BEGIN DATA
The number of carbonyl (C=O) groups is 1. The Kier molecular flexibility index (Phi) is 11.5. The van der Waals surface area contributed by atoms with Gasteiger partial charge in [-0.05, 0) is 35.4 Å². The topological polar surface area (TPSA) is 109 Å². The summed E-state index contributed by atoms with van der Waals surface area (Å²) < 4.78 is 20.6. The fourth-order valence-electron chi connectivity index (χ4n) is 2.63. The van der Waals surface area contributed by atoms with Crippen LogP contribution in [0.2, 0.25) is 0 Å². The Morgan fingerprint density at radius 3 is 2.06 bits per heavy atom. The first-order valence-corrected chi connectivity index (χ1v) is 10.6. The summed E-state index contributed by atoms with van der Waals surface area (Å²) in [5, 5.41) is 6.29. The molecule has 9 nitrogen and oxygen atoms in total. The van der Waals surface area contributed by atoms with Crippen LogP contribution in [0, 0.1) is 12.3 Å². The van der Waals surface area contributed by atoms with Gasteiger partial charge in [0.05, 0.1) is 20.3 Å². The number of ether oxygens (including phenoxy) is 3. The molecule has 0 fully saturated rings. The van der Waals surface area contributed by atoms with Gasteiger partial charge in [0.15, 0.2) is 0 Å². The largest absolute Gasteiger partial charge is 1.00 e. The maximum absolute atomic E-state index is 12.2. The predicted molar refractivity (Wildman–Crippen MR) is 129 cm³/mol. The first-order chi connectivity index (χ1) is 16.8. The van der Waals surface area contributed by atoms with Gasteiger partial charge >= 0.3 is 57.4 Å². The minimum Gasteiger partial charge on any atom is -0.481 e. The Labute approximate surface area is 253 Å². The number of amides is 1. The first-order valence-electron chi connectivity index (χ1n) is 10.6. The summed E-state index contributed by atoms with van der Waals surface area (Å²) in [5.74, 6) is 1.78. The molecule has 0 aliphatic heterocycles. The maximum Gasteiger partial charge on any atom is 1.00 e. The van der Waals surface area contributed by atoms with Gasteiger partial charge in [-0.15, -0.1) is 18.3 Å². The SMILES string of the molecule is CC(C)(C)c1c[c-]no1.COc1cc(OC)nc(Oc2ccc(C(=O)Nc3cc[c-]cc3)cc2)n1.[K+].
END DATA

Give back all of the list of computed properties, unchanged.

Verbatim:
The number of carbonyl (C=O) groups is 1. The Kier molecular flexibility index (Phi) is 11.5. The van der Waals surface area contributed by atoms with Gasteiger partial charge in [-0.05, 0) is 35.4 Å². The topological polar surface area (TPSA) is 109 Å². The summed E-state index contributed by atoms with van der Waals surface area (Å²) < 4.78 is 20.6. The fourth-order valence-electron chi connectivity index (χ4n) is 2.63. The van der Waals surface area contributed by atoms with Crippen LogP contribution in [0.2, 0.25) is 0 Å². The Morgan fingerprint density at radius 3 is 2.06 bits per heavy atom. The first-order valence-corrected chi connectivity index (χ1v) is 10.6. The summed E-state index contributed by atoms with van der Waals surface area (Å²) in [5, 5.41) is 6.29. The molecule has 9 nitrogen and oxygen atoms in total. The van der Waals surface area contributed by atoms with Crippen LogP contribution in [0, 0.1) is 12.3 Å². The van der Waals surface area contributed by atoms with Gasteiger partial charge in [0.05, 0.1) is 20.3 Å². The number of ether oxygens (including phenoxy) is 3. The molecule has 0 fully saturated rings. The van der Waals surface area contributed by atoms with Gasteiger partial charge in [0.15, 0.2) is 0 Å². The largest absolute Gasteiger partial charge is 1.00 e. The maximum absolute atomic E-state index is 12.2. The predicted molar refractivity (Wildman–Crippen MR) is 129 cm³/mol. The first-order chi connectivity index (χ1) is 16.8. The van der Waals surface area contributed by atoms with Gasteiger partial charge >= 0.3 is 57.4 Å². The minimum Gasteiger partial charge on any atom is -0.481 e. The Labute approximate surface area is 253 Å². The number of amides is 1. The first-order valence-electron chi connectivity index (χ1n) is 10.6. The summed E-state index contributed by atoms with van der Waals surface area (Å²) in [5.74, 6) is 1.78. The molecule has 0 aliphatic heterocycles. The maximum Gasteiger partial charge on any atom is 1.00 e. The van der Waals surface area contributed by atoms with Gasteiger partial charge in [-0.15, -0.1) is 18.3 Å². The SMILES string of the molecule is CC(C)(C)c1c[c-]no1.COc1cc(OC)nc(Oc2ccc(C(=O)Nc3cc[c-]cc3)cc2)n1.[K+].